Five months later, watched by 627 fans at Hemsworth Miners Welfare FC in Pontefract, Jordan Coduri of non-league Penistone Church scored Yorkshire’s first ever international goal in a 1-1 draw with Ellan Vannin (Isle of Man), at the time ranked CONIFA’s fourth best team. As of August 2018, Yorkshire remain unbeaten with comprehensive wins over Chagos Islands and Barawa following their CONIFA debut.

“The main ambitions for the team are to qualify for major CONIFA competitions, improve Yorkshire’s profile abroad, and to give something back to the communities here,” says Hegarty, who spent five months preparing the application to CONIFA. Given that Yorkshire wasn’t an obvious fit within the organisation’s stated criteria, Hegarty’s application cited its unique dialect, its Nordic heritage (“The Vikings” is the team nickname) and included recent academic research to prove its strength of identity. Thanks to Dr Pete Woodcock of the University of Huddersfield, whose 2014 survey found that 40% of the region felt more Yorkshire than English, CONIFA voted unanimously in favour.

Despite encountering several sceptics, Hegarty was never in doubt that Yorkshire’s footballers would be desperate to wear the blue shirt: “They’re from Yorkshire, they’re proud of being Yorkshire, and they want to show the world what folk from our region can do. They don’t get paid. They turn up purely out of pride and passion.”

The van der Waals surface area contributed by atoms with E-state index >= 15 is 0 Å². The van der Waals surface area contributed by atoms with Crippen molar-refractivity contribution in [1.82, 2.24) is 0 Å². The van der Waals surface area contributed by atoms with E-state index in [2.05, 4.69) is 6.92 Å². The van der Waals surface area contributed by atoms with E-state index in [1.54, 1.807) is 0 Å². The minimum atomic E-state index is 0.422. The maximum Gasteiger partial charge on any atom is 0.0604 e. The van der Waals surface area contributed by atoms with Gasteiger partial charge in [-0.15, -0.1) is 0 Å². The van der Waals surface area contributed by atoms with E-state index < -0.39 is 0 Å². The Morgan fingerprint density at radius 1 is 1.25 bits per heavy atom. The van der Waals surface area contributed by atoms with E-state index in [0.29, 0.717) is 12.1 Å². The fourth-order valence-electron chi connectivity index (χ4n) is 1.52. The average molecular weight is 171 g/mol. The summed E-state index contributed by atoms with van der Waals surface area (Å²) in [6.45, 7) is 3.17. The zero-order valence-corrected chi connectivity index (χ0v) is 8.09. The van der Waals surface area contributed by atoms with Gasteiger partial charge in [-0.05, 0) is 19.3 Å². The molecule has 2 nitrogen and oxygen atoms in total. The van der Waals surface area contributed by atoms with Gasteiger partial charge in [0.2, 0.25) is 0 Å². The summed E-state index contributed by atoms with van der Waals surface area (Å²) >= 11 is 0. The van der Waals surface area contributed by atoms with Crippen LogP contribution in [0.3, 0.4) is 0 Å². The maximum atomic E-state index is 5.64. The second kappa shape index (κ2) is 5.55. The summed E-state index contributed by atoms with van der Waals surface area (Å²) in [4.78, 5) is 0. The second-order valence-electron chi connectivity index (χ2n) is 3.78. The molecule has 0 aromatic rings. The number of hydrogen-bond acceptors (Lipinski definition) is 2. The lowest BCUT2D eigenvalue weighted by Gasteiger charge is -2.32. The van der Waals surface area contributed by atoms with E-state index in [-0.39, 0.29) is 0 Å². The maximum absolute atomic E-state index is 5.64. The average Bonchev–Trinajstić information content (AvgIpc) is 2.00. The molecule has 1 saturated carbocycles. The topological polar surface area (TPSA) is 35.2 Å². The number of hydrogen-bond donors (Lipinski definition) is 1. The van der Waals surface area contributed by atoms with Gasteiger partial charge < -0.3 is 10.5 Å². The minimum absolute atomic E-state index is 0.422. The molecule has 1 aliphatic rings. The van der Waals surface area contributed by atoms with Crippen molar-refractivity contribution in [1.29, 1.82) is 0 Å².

While the UK wrestles with the increasingly-frought execution of Brexit, Yorkshire’s own political backdrop reflects a more localised debate on identity and belonging, with the subject of a “One Yorkshire” devolution never too far from the news agenda. And while Hegarty isn’t afraid to discuss his views on the topic, he is reluctant for his football team to become a political vehicle. Nonetheless, in typical forthright Yorkshire fashion, he has no time for diplomacy when it comes to any doubters:

“There are a small number of naysayers. I don’t take much notice of any criticism from outside Yorkshire because, to be quite frank, if they’re not from Yorkshire they don’t matter!”

“One of the sports writers for the Yorkshire Evening Post said it was a joke gone too far. I’d probably say the same about his career.”